Scheduled Monument

Craig Hill,fort and brochSM3038

Status: Designated


Where documents include maps, the use of this data is subject to terms and conditions (


Date Added
Last Date Amended
Prehistoric domestic and defensive: broch; fort (includes hill fort and promontory fort)
Local Authority
NO 43274 35858
343274, 735858


The monument comprises the remains of a broch and fort of prehistoric date surviving partially as a series of grassed-over stone structures and earthworks, and partially as cropmarks visible on oblique aerial photographs.

The monument lies on Craig Hill at around 130m OD and commands extensive views over the surrounding area. The broch occupies the W and highest part of the site. It is represented by a wall some 5m wide enclosing an area some 12m in diameter with an E-facing entrance. About 16m E of the broch is an outwork comprising a substantial rampart which rises some 2m from the base of the accompanying ditch. A causeway across the ditch provides access

opposite the broch entrance. These features lie within a potentially earlier multivallate fort represented by a single upstanding rampart on the N and by a series of four curving cropmark ditches on the gentle E approach to the site which is now under cultivation. The rampart is difficult to trace on the S and W where natural topography

is such that a substantial rampart may not have been required.

At least three hut circles can be traced on a terrace N of the broch and numerous other irregularities in the interior may represent the remains of further buildings.

The area to be scheduled encompasses the visible remains and an area around them in which traces of associated activity may be expected to survive. It is irregular in shape with maximum dimensions of 280m E-W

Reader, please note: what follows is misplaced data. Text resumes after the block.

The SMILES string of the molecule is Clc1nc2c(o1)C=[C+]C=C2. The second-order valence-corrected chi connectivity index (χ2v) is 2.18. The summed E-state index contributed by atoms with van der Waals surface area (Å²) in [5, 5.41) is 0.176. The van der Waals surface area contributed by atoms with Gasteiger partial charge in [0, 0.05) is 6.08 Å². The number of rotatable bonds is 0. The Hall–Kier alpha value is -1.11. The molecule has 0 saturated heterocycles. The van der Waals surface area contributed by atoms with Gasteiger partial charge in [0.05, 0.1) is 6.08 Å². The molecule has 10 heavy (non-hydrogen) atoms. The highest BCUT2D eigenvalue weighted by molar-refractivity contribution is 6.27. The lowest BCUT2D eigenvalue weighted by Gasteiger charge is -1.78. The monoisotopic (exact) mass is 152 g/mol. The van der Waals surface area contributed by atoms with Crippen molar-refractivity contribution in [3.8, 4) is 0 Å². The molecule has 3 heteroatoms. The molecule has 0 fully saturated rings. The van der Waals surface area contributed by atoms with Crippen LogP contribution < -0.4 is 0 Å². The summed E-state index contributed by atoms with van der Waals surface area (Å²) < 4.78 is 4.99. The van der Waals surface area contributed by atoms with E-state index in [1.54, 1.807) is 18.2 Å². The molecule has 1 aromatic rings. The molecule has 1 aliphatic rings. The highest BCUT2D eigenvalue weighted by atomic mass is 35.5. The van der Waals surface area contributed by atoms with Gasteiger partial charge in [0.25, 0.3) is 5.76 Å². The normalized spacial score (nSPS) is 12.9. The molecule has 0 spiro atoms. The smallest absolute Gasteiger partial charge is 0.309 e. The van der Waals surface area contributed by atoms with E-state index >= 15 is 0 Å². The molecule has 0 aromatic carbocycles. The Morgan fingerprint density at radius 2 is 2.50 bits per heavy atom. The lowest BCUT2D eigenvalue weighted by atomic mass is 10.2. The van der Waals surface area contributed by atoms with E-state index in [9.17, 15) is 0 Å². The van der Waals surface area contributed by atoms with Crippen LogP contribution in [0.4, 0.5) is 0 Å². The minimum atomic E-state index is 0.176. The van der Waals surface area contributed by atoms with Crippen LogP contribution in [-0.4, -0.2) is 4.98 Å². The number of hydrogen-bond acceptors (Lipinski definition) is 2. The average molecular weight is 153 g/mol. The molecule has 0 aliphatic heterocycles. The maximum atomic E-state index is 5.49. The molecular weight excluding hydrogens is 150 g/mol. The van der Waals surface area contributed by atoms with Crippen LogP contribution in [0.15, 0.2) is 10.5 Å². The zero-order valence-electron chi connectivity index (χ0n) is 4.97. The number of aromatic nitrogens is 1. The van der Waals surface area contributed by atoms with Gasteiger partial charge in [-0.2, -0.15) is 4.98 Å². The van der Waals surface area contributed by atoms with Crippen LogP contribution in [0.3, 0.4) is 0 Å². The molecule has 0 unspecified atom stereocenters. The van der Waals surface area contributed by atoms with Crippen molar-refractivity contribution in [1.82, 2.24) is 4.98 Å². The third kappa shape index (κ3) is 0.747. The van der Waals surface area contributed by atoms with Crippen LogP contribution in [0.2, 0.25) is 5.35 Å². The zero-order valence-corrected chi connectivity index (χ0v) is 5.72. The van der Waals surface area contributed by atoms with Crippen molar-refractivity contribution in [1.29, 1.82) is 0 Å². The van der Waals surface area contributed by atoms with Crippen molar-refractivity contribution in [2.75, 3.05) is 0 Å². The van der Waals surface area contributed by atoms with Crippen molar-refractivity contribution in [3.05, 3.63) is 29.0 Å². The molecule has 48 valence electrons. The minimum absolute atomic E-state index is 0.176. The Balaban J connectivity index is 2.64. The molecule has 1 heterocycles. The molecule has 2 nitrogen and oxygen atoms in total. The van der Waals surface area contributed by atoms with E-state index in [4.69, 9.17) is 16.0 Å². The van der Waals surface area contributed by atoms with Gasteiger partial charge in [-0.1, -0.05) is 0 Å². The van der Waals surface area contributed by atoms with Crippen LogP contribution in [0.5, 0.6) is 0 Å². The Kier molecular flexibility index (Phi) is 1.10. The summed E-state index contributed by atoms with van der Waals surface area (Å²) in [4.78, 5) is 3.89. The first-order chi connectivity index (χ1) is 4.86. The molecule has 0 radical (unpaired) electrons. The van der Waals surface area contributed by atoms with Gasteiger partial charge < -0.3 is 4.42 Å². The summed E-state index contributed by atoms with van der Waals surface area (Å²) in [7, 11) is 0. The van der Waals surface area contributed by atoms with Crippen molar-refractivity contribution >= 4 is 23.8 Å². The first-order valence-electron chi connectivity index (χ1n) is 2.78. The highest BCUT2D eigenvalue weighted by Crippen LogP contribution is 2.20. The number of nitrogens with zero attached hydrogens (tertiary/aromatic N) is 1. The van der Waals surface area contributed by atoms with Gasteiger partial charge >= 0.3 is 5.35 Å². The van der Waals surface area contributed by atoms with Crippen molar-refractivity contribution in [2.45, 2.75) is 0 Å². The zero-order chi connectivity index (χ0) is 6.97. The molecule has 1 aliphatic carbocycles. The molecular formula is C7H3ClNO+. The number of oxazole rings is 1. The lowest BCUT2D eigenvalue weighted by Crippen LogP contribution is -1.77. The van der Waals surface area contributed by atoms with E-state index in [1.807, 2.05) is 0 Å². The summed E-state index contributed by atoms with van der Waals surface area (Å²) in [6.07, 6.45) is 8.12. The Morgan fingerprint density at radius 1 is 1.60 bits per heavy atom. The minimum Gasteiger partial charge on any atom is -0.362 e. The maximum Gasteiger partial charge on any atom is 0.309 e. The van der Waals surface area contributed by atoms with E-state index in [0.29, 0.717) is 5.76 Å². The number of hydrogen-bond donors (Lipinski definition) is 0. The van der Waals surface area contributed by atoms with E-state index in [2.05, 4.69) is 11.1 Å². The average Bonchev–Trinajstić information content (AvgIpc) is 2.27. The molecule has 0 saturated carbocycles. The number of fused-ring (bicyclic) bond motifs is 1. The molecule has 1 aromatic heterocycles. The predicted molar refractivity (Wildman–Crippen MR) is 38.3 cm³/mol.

by 150m as marked in red on the accompanying map.

Statement of National Importance

The monument is of national importance because of its potential to add to our understanding of the nature and development of defended settlement in the later prehistoric period. The complexity of the monument, the apparent sequence of distinct types of defended settlement and the survival of internal buildings all greatly enhance its importance.



RCAHMS record the site as NO43NW 22.

About Scheduled Monuments

Historic Environment Scotland is responsible for the designation of buildings, monuments, gardens and designed landscapes and historic battlefields. We also advise Scottish Ministers on the designation of historic marine protected areas.

Scheduling is the way that a monument or archaeological site of national importance is recognised by law through the Ancient Monuments and Archaeological Areas Act 1979.

We schedule sites and monuments of national importance using the criteria published in the Historic Environment Scotland Policy Statement.

The description and map showing the scheduled area is the legal part of the scheduling. The additional information in the scheduled monument record gives an indication of the national importance of the monument(s). It is not a definitive account or a complete description of the monument(s). The format of scheduled monument records has changed over time. Earlier records will usually be brief and some information will not have been recorded. Scheduled monument consent is required to carry out certain work, including repairs, to scheduled monuments. Applications for scheduled monument consent are made to us. We are happy to discuss your proposals with you before you apply and we do not charge for advice or consent. More information about consent and how to apply for it can be found on our website at

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Printed: 17/02/2019 13:47